by Tony Attwood
George Drury was born in Hucknell on 22 January 1914 played 40 times for Arsenal either side of the Second World War. He played for Heanor and Sheffield Wednesday in September 1934 and moved to Arsenal for £7,000 in March 1938. He won a championship winners’ medal and he also played in the notorious post-war match against Moscow Dynamo.
The Russian club had opened against Chelsea with a 3-3 draw, before going off to play third division south side Cardiff City – a team of part-timers who they beat 10-1. Quite who devised the fixture list I have no idea but I suspect the League and the FA were at loggerheads as normal – and the animosity between the two was clear through the tour. It is also possible that the Russians wanted to play in the different parts of the kingdom, and so had to play Cardiff, Wales’ top club.
Next came the Arsenal match – which had to be played at Tottenham because Highbury was still out of use following the war. An attempt was made to play at Wembley, but this was holding a greyhound racing meeting that evening, and the FA refused to budge on the issue.
At this time, most clubs were missing a lot of players who had either been injured or killed in the war, or who had survived but were still overseas or waiting to be demobilised. So Arsenal included in their line up Stanley Matthews, Stan Mortensen and Joe Bacuzzi. The tour concluded with a match against Rangers.
If we take a look at the Arsenal game, we can see just why it became notorious. The commentary is in Russian.
It is said that the Moscow side were taken aback by the inclusion of England players in the game, and pleas that Arsenal were lacking Eddie Hapgood and the Compton brothers didn’t really mean much to them. To the Russians it looked like cheating.
George Allison was at his erudite best in the pre-match interviews saying, “I regard this match as a sporting encounter. I hope that the Russians would welcome an opportunity of testing their skill against a more experienced team of English players rather than the privilege or pleasure or toying with immature material.”
It is doubtful whether the translation into Russian really carried the undertones. Or indeed the meaning.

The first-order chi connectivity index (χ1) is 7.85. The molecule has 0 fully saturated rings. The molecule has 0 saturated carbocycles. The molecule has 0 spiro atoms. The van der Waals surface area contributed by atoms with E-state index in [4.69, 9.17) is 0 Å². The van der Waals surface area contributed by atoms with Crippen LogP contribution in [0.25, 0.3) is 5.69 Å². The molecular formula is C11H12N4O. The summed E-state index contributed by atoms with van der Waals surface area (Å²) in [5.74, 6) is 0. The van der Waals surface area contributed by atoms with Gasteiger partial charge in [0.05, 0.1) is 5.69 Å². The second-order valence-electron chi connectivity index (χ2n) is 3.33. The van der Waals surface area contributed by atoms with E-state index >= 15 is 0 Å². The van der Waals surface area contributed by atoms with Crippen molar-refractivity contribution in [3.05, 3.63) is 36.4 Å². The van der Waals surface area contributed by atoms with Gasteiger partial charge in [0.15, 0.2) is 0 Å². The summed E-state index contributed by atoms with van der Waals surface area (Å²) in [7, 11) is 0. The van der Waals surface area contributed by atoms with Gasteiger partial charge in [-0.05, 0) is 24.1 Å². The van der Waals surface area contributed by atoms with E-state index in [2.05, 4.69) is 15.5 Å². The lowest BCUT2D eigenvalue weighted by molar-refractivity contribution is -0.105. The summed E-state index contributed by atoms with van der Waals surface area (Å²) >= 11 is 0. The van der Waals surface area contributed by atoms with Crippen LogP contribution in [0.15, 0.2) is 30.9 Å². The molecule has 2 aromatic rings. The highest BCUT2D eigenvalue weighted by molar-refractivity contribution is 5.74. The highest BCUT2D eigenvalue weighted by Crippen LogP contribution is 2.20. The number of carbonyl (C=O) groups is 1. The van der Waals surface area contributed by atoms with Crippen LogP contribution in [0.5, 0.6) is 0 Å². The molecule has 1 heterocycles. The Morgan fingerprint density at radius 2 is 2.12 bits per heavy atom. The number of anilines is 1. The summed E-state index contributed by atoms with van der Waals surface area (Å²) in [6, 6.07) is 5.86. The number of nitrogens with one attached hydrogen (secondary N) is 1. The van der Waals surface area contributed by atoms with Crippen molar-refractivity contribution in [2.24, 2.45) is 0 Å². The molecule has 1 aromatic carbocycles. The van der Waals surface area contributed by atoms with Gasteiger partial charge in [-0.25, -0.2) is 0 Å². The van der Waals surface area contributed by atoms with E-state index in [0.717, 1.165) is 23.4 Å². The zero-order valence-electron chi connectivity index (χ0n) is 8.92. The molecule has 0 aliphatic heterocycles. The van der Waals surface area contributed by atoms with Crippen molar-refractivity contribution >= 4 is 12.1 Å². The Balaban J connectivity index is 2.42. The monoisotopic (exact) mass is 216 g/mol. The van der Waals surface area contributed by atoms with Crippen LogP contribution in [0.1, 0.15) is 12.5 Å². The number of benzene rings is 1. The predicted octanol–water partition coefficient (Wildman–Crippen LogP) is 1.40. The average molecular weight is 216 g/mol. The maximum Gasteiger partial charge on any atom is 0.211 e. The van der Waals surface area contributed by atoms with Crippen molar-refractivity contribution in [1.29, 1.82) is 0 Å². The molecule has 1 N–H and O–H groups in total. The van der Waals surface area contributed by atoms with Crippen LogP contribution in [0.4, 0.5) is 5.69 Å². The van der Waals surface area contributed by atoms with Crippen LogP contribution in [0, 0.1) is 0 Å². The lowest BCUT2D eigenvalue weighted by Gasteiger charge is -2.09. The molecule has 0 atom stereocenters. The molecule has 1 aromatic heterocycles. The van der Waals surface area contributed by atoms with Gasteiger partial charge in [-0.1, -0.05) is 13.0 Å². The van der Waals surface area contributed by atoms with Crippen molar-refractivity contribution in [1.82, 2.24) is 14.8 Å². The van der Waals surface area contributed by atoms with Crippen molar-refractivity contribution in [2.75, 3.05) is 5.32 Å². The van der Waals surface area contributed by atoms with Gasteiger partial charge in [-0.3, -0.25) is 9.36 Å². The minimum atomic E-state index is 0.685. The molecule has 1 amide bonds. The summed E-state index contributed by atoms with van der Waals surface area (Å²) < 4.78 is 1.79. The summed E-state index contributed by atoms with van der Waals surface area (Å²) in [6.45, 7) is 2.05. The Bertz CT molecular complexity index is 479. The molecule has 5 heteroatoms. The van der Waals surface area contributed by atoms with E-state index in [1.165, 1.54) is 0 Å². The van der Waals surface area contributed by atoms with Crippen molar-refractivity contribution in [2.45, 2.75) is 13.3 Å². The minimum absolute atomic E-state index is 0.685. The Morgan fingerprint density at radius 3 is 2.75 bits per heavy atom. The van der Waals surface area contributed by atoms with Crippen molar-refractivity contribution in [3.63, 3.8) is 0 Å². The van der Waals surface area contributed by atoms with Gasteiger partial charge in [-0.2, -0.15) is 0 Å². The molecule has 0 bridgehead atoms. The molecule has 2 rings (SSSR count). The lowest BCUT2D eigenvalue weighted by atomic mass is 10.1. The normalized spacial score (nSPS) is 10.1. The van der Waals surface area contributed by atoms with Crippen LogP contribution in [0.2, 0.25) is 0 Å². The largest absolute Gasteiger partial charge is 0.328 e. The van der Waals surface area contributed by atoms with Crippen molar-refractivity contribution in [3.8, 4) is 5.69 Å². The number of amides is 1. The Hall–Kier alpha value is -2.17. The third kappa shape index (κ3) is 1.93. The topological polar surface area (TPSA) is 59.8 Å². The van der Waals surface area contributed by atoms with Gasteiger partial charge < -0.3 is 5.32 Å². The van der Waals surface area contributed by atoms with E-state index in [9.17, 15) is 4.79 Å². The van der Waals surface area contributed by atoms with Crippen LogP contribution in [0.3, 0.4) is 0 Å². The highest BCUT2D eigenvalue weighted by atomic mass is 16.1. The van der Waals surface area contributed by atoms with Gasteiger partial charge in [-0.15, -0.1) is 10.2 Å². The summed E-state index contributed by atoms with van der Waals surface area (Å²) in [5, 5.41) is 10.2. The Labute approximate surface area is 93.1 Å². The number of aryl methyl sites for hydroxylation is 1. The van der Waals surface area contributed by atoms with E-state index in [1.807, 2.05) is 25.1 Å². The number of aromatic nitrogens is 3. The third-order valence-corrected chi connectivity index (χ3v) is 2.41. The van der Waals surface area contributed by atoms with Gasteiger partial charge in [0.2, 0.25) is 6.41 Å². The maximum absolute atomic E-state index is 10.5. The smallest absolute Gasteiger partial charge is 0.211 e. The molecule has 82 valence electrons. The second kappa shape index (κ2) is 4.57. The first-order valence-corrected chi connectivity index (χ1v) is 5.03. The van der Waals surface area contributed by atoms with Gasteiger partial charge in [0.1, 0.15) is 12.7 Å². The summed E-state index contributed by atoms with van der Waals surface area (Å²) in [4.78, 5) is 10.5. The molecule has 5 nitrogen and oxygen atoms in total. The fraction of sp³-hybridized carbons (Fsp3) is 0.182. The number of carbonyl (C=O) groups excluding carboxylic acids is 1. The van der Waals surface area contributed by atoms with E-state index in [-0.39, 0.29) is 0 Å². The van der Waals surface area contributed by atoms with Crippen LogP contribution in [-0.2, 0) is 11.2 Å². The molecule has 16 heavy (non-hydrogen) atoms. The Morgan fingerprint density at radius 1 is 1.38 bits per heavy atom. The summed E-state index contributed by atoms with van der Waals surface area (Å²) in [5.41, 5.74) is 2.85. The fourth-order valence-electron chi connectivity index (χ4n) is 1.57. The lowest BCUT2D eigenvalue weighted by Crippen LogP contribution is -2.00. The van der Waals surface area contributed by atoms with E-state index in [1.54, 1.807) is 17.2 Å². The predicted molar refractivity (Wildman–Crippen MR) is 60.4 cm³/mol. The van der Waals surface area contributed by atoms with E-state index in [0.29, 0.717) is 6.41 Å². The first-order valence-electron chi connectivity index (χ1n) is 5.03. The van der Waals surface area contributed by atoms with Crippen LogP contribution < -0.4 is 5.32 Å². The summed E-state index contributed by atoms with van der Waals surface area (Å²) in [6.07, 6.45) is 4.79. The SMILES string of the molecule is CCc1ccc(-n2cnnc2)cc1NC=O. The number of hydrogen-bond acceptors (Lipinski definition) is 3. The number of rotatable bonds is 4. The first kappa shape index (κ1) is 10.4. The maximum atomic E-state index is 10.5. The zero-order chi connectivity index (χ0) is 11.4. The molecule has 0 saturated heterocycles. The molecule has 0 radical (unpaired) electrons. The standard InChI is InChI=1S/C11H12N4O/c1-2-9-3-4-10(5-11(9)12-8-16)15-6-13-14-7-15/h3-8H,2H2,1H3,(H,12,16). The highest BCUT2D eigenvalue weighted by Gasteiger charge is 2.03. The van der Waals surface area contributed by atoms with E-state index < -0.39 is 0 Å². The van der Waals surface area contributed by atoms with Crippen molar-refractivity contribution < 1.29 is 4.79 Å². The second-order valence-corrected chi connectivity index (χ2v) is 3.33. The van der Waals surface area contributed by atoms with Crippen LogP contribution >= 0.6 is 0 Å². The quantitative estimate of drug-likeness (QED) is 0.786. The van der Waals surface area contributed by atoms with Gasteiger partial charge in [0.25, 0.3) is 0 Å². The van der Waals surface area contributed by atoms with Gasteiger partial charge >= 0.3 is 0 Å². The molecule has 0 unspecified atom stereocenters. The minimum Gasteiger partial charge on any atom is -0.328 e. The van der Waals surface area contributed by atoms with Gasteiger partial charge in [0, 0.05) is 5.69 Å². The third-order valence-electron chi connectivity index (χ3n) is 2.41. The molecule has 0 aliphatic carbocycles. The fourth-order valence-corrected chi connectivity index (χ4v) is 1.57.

The fog, which was a commonplace part of London scenery in the days before the Clean Air Act of 1956 (introduced following an even worse smog in 1952), made it look like the game would be called off, but the match had a Russian referee and he ordered it to be played.
54,000 or so were in the ground, but they really did not catch much of the action. Moscow scored in the first minute but then Arsenal retaliated and took a 3-1 lead by half time. The fog got worse, and the Russian referee took the unusual step of having the two linesmen on one side of the pitch and himself on the other. No one who commentated on this could see how it helped much.
Moscow came back and look the lead, and worried about injuries George Allison conceded the match, but this offer was declined. Then it was noticed with 20 minutes to go that following a substitution Moscow had 12 men on the pitch. After some debate the matter was resolved.
Next Drury was sent off for trying to force the ball out of the Moscow keepers hands (as the keeper had the habit of lying on the ball every time he got it and just staying there.) Drury trudged over to the tunnel, but then apparently kept going, stayed on the pitch and continued playing on the side of the pitch away from the referee. Stanley Matthews told the story later that on seeing Drury he said, “I thought you were sent off” to which Drury replied that he “couldn’t find the tunnel in the fog”.
After the match George Allison alleged that he had heard the coach of Moscow tell the referee to call the game off if Arsenal took the lead. But, since there is no record anywhere of Allison, erudite and educated as he was, speaking Russian, it is hard to see how he could have done. The Russians departed claiming that the famous English sense of fair play was a myth, and went on to Ibrox to play Rangers in a 2-2 draw.
Here’s Drury’s career. We know he played for Heanor Town up to 1934, and was an amateur reserve player with Sheffield Wednesday from 1934 to 1936.
|West Bromwich Albion
As always, if you know any more please do tell.